We are developing the social individualist meta-context for the future. From the very serious to the extremely frivolous... lets see what is on the mind of the Samizdata people.

Samizdata, derived from Samizdat /n. - a system of clandestine publication of banned literature in the USSR [Russ.,= self-publishing house]

Samizdata quote of the day

A $64.2m road built for the games leads to the “Science Centre Biosphere,” which Russian officials say will monitor climate change during the Olympics. The site consists of a ski lift, tennis court, snowmobile trail, two helicopter pads, and a 14-room alpine chalet”

– An infographic in (of all places) Mother Jones, reporting on the immense cost of the current Sochi Winter Olympics. Research in other places informs me that this private ski resort is of course Vladimir Putin’s dacha, or more correctly one of his many dachas. Apparently he was trapped there once and had to walk out after it became impossible to get helicopters in or out during a snowstorm. As it was obviously appalling for a man such as Putin to suffer such an indignity, it became necessary to spend $64 million on a road.

Disregarding the absurd plunder of Russian public money that these games represent, I personally rather love the Winter Olympics. Rich people from rich countries compete with each other at absurdly dangerous activities. I am often baffled as to why or even how some of these sports came to be invented, but they sure are fun to watch.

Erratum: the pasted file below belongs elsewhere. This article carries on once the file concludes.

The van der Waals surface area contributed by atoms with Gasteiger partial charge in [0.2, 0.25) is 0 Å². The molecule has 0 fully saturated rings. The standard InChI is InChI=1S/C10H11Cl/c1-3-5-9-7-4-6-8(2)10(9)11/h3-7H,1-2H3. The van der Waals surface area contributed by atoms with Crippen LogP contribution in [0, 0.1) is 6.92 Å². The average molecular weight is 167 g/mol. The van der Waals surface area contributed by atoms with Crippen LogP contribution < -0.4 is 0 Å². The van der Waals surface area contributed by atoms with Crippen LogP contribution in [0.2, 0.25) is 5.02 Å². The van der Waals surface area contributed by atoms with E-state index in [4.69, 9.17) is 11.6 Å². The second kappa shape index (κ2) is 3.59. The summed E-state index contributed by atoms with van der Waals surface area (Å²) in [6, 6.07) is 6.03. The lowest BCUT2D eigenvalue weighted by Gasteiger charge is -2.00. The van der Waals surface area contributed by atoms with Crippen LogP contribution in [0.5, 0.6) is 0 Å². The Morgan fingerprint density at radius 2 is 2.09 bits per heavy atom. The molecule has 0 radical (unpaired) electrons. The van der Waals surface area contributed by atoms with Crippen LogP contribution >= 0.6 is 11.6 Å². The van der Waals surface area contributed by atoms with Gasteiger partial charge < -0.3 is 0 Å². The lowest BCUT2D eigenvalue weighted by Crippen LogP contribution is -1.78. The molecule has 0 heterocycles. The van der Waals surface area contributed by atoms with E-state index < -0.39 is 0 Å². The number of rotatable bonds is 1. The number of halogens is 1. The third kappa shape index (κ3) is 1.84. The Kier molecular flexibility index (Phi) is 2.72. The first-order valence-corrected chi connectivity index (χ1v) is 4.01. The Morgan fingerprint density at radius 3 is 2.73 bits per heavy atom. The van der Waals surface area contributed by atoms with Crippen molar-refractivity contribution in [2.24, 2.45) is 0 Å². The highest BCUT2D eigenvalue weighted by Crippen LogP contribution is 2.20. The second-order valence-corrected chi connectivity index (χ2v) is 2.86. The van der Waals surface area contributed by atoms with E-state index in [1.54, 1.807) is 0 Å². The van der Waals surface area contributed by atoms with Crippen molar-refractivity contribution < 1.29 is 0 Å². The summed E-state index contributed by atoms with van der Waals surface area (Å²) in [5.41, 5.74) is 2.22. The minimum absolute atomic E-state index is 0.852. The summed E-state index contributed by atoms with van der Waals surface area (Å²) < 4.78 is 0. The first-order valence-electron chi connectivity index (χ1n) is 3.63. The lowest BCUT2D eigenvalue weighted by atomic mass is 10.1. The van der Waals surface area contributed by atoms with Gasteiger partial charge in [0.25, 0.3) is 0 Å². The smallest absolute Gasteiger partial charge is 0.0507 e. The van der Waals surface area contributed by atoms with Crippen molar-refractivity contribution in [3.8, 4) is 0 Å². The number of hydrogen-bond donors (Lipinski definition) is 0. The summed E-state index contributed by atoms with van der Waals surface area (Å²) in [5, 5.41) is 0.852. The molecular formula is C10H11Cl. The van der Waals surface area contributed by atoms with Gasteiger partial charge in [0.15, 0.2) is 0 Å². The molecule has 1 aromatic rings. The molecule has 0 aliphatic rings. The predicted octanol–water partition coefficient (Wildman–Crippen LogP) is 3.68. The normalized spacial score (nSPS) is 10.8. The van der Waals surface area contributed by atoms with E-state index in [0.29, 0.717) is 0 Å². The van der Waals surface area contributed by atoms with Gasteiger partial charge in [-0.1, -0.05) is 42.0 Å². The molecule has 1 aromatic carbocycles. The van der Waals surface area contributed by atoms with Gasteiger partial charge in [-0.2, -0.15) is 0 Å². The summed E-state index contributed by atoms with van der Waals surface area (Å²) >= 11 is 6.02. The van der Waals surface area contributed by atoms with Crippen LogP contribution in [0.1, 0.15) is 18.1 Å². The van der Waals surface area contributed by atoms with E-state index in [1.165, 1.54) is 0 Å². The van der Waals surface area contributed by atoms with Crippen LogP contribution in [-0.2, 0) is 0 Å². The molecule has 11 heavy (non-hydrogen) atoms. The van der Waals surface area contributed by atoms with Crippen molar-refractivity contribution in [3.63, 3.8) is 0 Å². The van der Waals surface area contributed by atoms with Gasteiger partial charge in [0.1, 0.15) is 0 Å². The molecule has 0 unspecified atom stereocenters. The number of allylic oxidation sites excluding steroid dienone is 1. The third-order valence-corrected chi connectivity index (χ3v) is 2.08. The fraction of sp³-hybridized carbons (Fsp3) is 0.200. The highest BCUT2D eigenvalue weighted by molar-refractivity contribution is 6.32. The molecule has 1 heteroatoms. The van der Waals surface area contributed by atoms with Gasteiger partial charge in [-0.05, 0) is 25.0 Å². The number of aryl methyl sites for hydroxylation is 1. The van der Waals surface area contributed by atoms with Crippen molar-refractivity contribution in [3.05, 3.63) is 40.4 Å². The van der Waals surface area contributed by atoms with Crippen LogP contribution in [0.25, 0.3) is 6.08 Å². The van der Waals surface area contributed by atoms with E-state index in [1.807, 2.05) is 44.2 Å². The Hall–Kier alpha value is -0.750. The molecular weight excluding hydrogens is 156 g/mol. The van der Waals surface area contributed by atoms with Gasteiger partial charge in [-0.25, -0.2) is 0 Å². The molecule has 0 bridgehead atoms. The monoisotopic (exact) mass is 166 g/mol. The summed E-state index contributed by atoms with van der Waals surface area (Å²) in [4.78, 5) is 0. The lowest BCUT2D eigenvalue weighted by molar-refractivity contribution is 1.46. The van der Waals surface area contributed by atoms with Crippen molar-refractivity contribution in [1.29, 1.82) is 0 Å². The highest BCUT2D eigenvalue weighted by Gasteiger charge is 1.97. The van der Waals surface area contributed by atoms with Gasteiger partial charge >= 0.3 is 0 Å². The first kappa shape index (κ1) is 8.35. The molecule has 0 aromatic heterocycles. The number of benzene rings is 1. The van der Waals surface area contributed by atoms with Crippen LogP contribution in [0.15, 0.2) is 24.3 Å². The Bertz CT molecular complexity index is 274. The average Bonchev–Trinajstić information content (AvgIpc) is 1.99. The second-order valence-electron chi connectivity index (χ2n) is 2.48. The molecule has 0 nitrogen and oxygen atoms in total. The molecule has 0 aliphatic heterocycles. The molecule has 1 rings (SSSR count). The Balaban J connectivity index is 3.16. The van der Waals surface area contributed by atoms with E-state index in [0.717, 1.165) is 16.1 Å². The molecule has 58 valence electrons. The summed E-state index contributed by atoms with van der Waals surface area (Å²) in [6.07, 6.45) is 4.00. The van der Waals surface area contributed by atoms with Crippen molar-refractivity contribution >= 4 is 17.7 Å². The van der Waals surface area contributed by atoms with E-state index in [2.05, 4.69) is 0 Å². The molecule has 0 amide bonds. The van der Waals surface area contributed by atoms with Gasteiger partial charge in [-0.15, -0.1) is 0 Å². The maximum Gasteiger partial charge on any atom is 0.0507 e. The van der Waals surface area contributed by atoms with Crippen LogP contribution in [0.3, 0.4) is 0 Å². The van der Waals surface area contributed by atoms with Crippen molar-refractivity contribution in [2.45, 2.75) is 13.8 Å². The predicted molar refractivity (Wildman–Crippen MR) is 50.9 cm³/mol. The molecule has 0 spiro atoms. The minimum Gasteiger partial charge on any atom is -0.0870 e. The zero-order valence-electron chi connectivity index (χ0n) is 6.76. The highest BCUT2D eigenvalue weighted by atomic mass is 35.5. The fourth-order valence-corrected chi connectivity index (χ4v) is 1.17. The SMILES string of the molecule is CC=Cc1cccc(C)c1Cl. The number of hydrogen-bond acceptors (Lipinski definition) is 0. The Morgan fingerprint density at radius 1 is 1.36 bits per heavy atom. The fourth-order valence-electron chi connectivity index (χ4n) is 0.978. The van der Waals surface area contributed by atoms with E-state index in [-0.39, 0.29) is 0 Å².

23 comments to Samizdata quote of the day

  • Paul Marks

    Private landowners have had their land stolen and their houses demolished (Russian judges are appointed by the government and there are no juries – so going to law is a farce).

    The water had been polluted (drinking water should not be the colour of beer), and the construction work is shoddy – doors that will not open, open lift shafts and so on……

    Max Keiser’s boss, Mr Putin, is a naughty boy – a very naughty boy (as he proved as far back as 1998 -w when he sent the FSB to plant bombs in Russian apartment buildings in order to have an excuse for the second Chechen war).

    Still I hear the sport is good – so I hope everyone has a nice time.

    I think it would be best to have the winter and summer games in the same place each time.

    Perhaps in Greece?

  • Michael Jennings (London)

    Probably Norway, or Switzerland or some place like that for the Winter games. Even rotating them between two or three venues would be fine, as long as you could avoid the “Build the venues, use them once, then never use them again” problem.

  • Runcie Balspune

    “Build the venues, use them once, then never use them again”

    I’m sure Putin would re-use the venues if there was ever a threat parts of Russia would devolve.